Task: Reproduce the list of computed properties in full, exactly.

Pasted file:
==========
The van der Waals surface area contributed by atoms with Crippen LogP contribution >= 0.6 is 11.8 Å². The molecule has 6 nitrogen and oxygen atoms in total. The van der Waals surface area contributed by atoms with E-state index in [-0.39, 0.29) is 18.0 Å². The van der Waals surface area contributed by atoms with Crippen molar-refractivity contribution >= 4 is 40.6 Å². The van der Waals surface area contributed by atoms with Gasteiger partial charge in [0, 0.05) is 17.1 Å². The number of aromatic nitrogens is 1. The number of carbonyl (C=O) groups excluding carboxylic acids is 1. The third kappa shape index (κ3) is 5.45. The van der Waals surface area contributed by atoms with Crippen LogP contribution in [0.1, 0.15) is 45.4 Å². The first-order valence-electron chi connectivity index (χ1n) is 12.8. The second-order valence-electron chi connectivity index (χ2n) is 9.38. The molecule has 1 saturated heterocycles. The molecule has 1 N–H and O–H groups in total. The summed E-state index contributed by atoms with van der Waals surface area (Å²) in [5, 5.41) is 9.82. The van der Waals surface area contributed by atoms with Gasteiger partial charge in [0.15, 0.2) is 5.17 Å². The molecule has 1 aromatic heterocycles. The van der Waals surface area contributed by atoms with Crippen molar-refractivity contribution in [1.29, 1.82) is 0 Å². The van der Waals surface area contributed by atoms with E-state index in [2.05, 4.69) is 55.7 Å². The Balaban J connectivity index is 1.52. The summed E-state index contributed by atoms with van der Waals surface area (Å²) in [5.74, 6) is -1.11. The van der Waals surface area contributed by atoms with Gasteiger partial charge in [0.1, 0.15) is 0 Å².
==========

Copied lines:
The van der Waals surface area contributed by atoms with Crippen LogP contribution >= 0.6 is 11.8 Å². The molecule has 6 nitrogen and oxygen atoms in total. The van der Waals surface area contributed by atoms with E-state index in [-0.39, 0.29) is 18.0 Å². The van der Waals surface area contributed by atoms with Crippen molar-refractivity contribution >= 4 is 40.6 Å². The van der Waals surface area contributed by atoms with Gasteiger partial charge in [0, 0.05) is 17.1 Å². The number of aromatic nitrogens is 1. The number of carbonyl (C=O) groups excluding carboxylic acids is 1. The third kappa shape index (κ3) is 5.45. The van der Waals surface area contributed by atoms with Crippen LogP contribution in [0.1, 0.15) is 45.4 Å². The first-order valence-electron chi connectivity index (χ1n) is 12.8. The second-order valence-electron chi connectivity index (χ2n) is 9.38. The molecule has 1 saturated heterocycles. The molecule has 1 N–H and O–H groups in total. The summed E-state index contributed by atoms with van der Waals surface area (Å²) in [5, 5.41) is 9.82. The van der Waals surface area contributed by atoms with Gasteiger partial charge in [0.15, 0.2) is 5.17 Å². The molecule has 1 aromatic heterocycles. The van der Waals surface area contributed by atoms with Crippen molar-refractivity contribution in [1.29, 1.82) is 0 Å². The van der Waals surface area contributed by atoms with E-state index in [2.05, 4.69) is 55.7 Å². The Balaban J connectivity index is 1.52. The summed E-state index contributed by atoms with van der Waals surface area (Å²) in [5.74, 6) is -1.11. The van der Waals surface area contributed by atoms with Gasteiger partial charge in [0.1, 0.15) is 0 Å².